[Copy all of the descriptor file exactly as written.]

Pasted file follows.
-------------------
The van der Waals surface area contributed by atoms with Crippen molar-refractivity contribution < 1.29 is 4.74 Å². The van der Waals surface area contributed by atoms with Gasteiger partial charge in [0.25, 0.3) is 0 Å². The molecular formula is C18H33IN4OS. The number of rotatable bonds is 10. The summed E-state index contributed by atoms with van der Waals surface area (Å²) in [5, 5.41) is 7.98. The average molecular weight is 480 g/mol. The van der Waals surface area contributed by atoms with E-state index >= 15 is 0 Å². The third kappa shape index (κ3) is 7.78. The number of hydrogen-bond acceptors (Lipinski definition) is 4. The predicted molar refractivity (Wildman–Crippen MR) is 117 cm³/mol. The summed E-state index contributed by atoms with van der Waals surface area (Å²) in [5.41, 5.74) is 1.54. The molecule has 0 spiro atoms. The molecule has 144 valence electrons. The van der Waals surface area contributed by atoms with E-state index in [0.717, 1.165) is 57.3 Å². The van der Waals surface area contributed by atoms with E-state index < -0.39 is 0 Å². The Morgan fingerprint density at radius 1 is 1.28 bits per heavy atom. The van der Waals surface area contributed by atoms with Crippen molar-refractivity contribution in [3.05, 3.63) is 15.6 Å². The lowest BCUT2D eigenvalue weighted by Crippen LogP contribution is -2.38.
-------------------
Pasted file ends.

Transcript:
The van der Waals surface area contributed by atoms with Crippen molar-refractivity contribution < 1.29 is 4.74 Å². The van der Waals surface area contributed by atoms with Gasteiger partial charge in [0.25, 0.3) is 0 Å². The molecular formula is C18H33IN4OS. The number of rotatable bonds is 10. The summed E-state index contributed by atoms with van der Waals surface area (Å²) in [5, 5.41) is 7.98. The average molecular weight is 480 g/mol. The van der Waals surface area contributed by atoms with E-state index >= 15 is 0 Å². The third kappa shape index (κ3) is 7.78. The number of hydrogen-bond acceptors (Lipinski definition) is 4. The predicted molar refractivity (Wildman–Crippen MR) is 117 cm³/mol. The summed E-state index contributed by atoms with van der Waals surface area (Å²) in [5.41, 5.74) is 1.54. The molecule has 0 spiro atoms. The molecule has 144 valence electrons. The van der Waals surface area contributed by atoms with E-state index in [0.717, 1.165) is 57.3 Å². The van der Waals surface area contributed by atoms with E-state index < -0.39 is 0 Å². The Morgan fingerprint density at radius 1 is 1.28 bits per heavy atom. The van der Waals surface area contributed by atoms with Crippen molar-refractivity contribution in [3.05, 3.63) is 15.6 Å². The lowest BCUT2D eigenvalue weighted by Crippen LogP contribution is -2.38.